Start time: 1:24:10
Jordan B. Peterson: More academically oriented thinkers have proposed critiques of religion that reduce it to a single dimension, and then criticize it along that dimension. The atheist types like Richard Dawkins tend to think that belief in God is like belief in a stateable proposition: Is God real, like is a table real? And it is not obvious that that is the proper way to formulate that issue. You can make it absurd almost immediately by reducing it to that sort of representation, but there are a multitude of functions that religious traditions serve. Even people like [Ernest] Becker basically reduced it to a single dimension: It is a defense against death anxiety. Well, it may be that, but it certainly is not only that. It is a very complex issue. But people run into these critiques: Marx’s critique (religion is the opiate of the masses) or the Freudian critique (God is essentially an infantile projection of the father). Yes, sometimes in some cases and in some ways. But it depends to some degree.
Maybe you can tell me what you think about this: It seems to me that the core of a culture is something that is essentially religious, by definition. If you look at what unites people across geography and time, there is some central conception of the world as spirit that brings people together implicitly and explicitly. And if you dispense with that, then what? You have demonstrated that you get people adopting rather odd beliefs. So that is a kind of heresy, essentially. There is an automatic tendency to produce heretical religions; that is the consequence. And maybe some of those are political, and they are fragmentary.
Clay Routledge: I agree. That is actually why I started looking at the individual difference level of analysis, not because I was particularly interested in thinking about spirituality or religion — or any of these things as an individual difference. People did this when they talked about the need to belong. You can pretty much get everyone to agree that humans are social and have a fundamental need to belong; that’s not controversial. So you can use that as an example. Researchers said if that’s true, then you would expect there to be natural variability. Everyone might have some basic need to belong, but there are going to be some people that are very, very oriented towards belongingness, whereas others aren’t going to be so much. That individual difference isn’t a case against the basic need. It’s saying that the basic need manifests differently across the continuum. And so that’s pretty much my argument, I think, for religion and spirituality. What you just said, I think it’s true. If a society abandons religion, they don’t really become secular; they start investing in all sorts of other things — what we might call a substitution hypothesis — to fill that space of the multiple roles that religion was playing in their society. An important question, you know, which we talked about a little bit, is, just because people are turning to different things to fulfill that function, doesn’t mean they’re actually doing a good job of fulfilling it. Just because people are turning to politics as a substitute religion or UFOs or New Age beliefs, doesn’t mean those things are actually doing a good job of providing meaning.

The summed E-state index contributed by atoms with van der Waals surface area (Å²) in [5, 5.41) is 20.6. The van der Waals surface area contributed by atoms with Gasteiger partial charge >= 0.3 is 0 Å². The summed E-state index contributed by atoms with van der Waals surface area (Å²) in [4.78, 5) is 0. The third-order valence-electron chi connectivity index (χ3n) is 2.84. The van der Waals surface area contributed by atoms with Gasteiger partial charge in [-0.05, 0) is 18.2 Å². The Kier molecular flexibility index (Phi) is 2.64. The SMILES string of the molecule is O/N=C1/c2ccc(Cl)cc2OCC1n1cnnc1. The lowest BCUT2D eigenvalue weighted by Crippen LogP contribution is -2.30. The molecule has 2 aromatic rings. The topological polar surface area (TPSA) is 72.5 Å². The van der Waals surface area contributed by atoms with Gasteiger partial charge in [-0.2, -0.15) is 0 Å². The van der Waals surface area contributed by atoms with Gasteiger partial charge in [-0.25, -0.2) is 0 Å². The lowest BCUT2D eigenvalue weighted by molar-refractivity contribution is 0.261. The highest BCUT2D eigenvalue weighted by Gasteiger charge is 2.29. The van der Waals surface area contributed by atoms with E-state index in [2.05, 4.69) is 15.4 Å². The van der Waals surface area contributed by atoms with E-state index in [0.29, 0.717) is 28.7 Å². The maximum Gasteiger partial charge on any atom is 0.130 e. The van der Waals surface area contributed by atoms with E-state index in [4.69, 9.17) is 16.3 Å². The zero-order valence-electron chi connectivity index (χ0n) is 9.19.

Jordan B. Peterson: So let me ask you this then. We have kind of come together on a hypothesis that there is some need for union around a centralizing tendency. And that kind of throws us back to the beginning of the discussion because Becker would identify that need for the centralizing tendency as a manifestation of the denial of death. We have elaborated on that, criticized it, and broadened it. We have to unite in personality to some degree, so we are ruled by a body of laws. And it is interesting that it is a body of laws and the laws are what we act out. So as long as we are law abiding, that makes us a certain kind of personality — and I would say a more conscientious personality, probably a more agreeable, emotionally stable personality than we would otherwise be alone. Imagine that for us to live in a group, we have to partake in a central personality and deviate in our individual ways. But partaking of the central personality? Without that, we get fragmentation and inability to make peace, inability to understand each other, inability to cooperate. And that is something like the worship of a central spirit, at least as it is acted out.
Dr. Jordan B. Peterson is a clinical psychologist and professor emeritus at the University of Toronto. From 1993 to 1998 he served as assistant and then associate professor of psychology at Harvard. He is the international bestselling author of Maps of Meaning, 12 Rules For Life, and Beyond Order. You can now listen to or watch his popular lectures on DailyWire+.